In affirming the ALJ's decision, the BRB stated:
Because of the Act's prohibition against denying claims solely on the basis of negative x-rays, 30 U.S.C. § 923(b), negative x-ray evidence alone cannot provide a sufficient basis for distinguishing between disability caused by coal mine employment and disability caused by cigarette smoking. Accordingly, the administrative law judge rationally inferred that a finding of rebuttal based on Dr. Brown's causation opinion would, in effect, be an impermissible denial of the claim solely due to a negative x-ray. See generally Peabody Coal Co. v. Benefits Review Board, 560 F.2d 797 (7th Cir. 1977).
Unlike the cases cited in Rosebud's brief, the doctor's distinction between coal dust and cigarette causation factors in this action cannot arguably be based upon anything other than the negative x-ray evidence. Dr. Brown plainly states, "I am unable to say that he has coal miner's pneumoconiosis because of a lack of any findings on his chest x-ray." (II R.75) He clearly testified that the x-ray evidence was "the basis for my opinion as far as the effect of any possible pneumoconiosis" regardless of any changes in Weigand's history of coal dust exposure. (II R.88). After reviewing the record, we hold that the BRB correctly found the ALJ's decision to be supported by substantial evidence and free from legal error. Kaiser Steel Corp. v. Dir. OWCP, 748 F.2d 1426 (10th Cir. 1984).
Section 727.203(b) (3) allows an employer to rebut an interim presumption "if the evidence establishes that the total disability or death of the miner did not arise in whole or in part out of coal mine employment." Rosebud asserts that the BRB erred in affirming the ALJ's literal interpretation of the regulation. Rosebud argues that the ALJ and BRB should have recognized rebuttal upon a showing that Weigand's disability did not arise in whole or in significant part out of his coal mine employment. See Borgeson v. Kaiser Steel Corp., 8 BLR 1-312 (1985) (Decision and Order on Reconsideration En Banc) .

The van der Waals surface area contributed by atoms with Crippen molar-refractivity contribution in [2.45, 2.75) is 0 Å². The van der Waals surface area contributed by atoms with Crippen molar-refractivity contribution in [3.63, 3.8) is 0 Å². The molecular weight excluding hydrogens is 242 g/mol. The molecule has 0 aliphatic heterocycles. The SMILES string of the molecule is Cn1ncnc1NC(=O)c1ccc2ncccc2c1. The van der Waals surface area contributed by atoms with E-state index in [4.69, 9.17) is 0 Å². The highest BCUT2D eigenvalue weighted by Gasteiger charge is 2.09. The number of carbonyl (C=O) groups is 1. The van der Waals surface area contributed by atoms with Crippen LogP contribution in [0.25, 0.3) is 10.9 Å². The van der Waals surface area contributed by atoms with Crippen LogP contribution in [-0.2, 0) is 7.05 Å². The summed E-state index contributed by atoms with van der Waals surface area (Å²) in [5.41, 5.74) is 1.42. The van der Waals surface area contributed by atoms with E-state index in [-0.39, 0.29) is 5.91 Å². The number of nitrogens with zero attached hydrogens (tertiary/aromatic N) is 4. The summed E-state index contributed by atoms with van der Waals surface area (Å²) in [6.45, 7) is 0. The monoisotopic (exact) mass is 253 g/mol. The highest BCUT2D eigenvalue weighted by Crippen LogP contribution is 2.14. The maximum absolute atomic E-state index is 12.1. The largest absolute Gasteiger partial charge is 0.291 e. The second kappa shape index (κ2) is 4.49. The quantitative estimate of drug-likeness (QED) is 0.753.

The "significant part" test is wholly at odds with the decisions rendered by six courts of appeals, including this court, which apply Section 727.203(b) (3) as written, requiring that any relationship between the disability and coal employment be ruled out. Kaiser Steel Corp. v. Director, OWCP (Sena), 757 F.2d 1078, 1083 (10th Cir. 1985); Carozza v. U.S. Steel Corp., 727 F.2d 74, 78 (3rd Cir. 1984); Bethlehem Mines Corp. v. Massey, 736 F.2d 120, 123 (4th Cir. 1984); Gibas v. Saginaw Mining Co., 748 F.2d 1112, 1120 (6th Cir. 1984) cert. denied 471 U.S. 1116, 105 S. Ct. 2357, 86 L. Ed. 2d 258 (1985); Alabama By-Products v. Killingsworth, 733 F.2d 1511, 1516 n. 10 (11th Cir. 1984); Palmer Coking Coal Co. v. Director, OWCP, 720 F.2d 1054, 1058 (9th Cir. 1983).
Our review reveals that, although the BRB cited Borgeson, the Board applied the "in whole or in part" test recognized by the six courts of appeals. Neither of the two doctors ruled out pneumoconiosis "at least as a contributing cause" of Weigand's disability. Sena, 757 F.2d at 1083. We find no error in the BRB's decision to affirm the ALJ's Findings and Conclusions.
Honorable Luther Bohanon, Northern, Eastern and Western Districts of Oklahoma, sitting by designation